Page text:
Data and sources should include but not be limited to:
· Published research in peer-reviewed journals and other scholarly works
· Practitioner and agency reports and other "grey" literature
· Applications for historic preservation tax credits
· NRHP listings of commercial properties
· HABS/HAER documentation of commercial properties
· Practitioner outreach (e.g., surveys, interviews, web-based focus groups)
The strategy will describe how the literature search will be conducted as well as draft versions of data collection instruments (e.g., survey questions, survey platform, respondent contact lists, etc.). The strategy will be based on sound methods and include strategies to overcome typical challenges such as low survey response rates. A technical memorandum describing the Task 3 information collection strategy will be provided for NCHRP review and approval.
Note: The Task 3 technical memorandum will be provided no later than 3 months after the contract start date. Task 3 shall be conducted concurrently with Tasks 1 and 2.
Task 4. Execute the Task 3 information collection strategy and summarize results. Provide a technical memorandum summarizing the information collected:
· Summary and synthesis of the reviewed literature
· Annotated bibliography of relevant resources
· Results of practitioner outreach; and
· Prioritized list of property types and subtypes for further development and inclusion in the guidance. Provide a rationale supporting the prioritization.
Task 5. Draft methodology and proposed pilot studies. The methodology will provide a structured, replicable approach for developing historic contexts and evaluating postwar-era commercial properties. The methodology will equip state DOTs and their partners to answer questions such as:
· What national, state, or regional trends are relevant for the specific property type?
· What primary and secondary sources are useful for evaluating this property type?
· What design elements reflect the trends?
· What typical modifications can affect integrity?
· What aspects of integrity are most relevant for this property type?
· Should both individual eligibility and historic districts be considered?
· How can stakeholders be identified and engaged in the evaluation?
Recommend two proposed pilot studies to apply the methodology. The pilot studies will apply the draft methodology to develop an historic context and model evaluation. One pilot study will be "place-based" and will consider multiple property types in the same state, region, or area of potential effects (APE). One pilot study will be "type-based", focused on a single property type (e.g., roadside restaurant) found in multiple locations. The pilot studies will be original, not duplicates of previously developed contexts or evaluations.
Produce an interim report to include:
· Proposed pilot studies
· Draft methodology
· Refined list of property types for the final guidance. For each type, provide a well-developed definition and a concise list of character-defining features in a format similar to that used in NCHRP Report 723.
Note: Although Task 5 will draw from the results of Task 4, the proposal should present the proposer’s current thinking for the selection of pilot study locations and/or property types and of the number of property types for inclusion in the final guidance.
The research plan shall provide a 1-month period for review and approval of the interim report. An interim meeting of the NCHRP project panel to discuss the report with the research agency will be required within 18 months from the start date. Costs for the in-person meeting venue and travel costs for NCHRP panel members to attend the interim meeting will be paid by NCHRP. The research agency shall not begin work on the remaining tasks without NCHRP approval.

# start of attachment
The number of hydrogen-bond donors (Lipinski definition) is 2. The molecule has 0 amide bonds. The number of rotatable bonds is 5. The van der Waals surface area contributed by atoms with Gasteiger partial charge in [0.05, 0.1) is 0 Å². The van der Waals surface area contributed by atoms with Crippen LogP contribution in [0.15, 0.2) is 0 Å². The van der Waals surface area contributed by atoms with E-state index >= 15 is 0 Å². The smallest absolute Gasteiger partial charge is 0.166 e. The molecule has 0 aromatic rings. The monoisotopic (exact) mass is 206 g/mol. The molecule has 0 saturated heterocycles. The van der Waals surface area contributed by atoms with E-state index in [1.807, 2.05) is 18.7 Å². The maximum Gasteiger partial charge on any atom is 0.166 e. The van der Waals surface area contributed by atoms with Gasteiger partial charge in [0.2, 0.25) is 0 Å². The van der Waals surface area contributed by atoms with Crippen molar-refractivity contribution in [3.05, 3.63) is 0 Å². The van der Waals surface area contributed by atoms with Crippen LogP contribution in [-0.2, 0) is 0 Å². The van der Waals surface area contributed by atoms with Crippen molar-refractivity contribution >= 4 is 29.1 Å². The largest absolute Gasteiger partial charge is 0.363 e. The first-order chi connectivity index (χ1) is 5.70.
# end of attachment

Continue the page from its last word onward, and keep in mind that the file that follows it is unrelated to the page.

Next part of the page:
Task 6. Execute the pilot studies. Provide a technical memorandum with:
· Documentation of the pilot studies
· Any proposed adjustments to the draft methodology identified during the pilot studies
· A conceptual design and detailed outline of content for the final deliverables
Task 7. Develop draft and final deliverables. Anticipated deliverables include:
· State of practice report on project-level PAs, designed to be a stand-alone document
· Report and guidance document on postwar commercial properties including:
o National and regional trends that shaped commercial property development in the postwar period
o Methodology for developing historic contexts and identifying and evaluating eligibility and ineligibility for the NRHP
o Sources and data needed to develop a historic context
o The pilot studies
o Summary of the project activities
o Annotated bibliography of literature and data resources
o Priorities for additional applications of the methodology to advance implementation (e.g., a historic context for a specific property type or location).
· At least two items or activities to disseminate the research results to target audiences. Example items include:
Note: No commitment to publish a TR News article is implied.
o A recorded presentation or recorded webinar describing the project; or
o A presentation to a relevant audience such as the AASHTO Committee on Environment and Sustainability or the Transportation Research Board’s Standing Committee on Historic and Archeological Preservation in Transportation (ADC 50).
· A stand-alone technical memorandum that identifies implementation pathways, key implementers of the results, and well-defined scopes of work for additional pilot implementations of the guidance for priority property types. The technical memorandum should provide adequate detail about how a state DOT can implement the results of NCHRP 25-62 (e.g., timeline, budget, and needed staff resources to apply the methodology to a commercial property type; see Special Note B).
Note: Following receipt of the draft final deliverables, the remaining 3 months shall be for NCHRP review and comment and for research agency preparation of the final deliverables.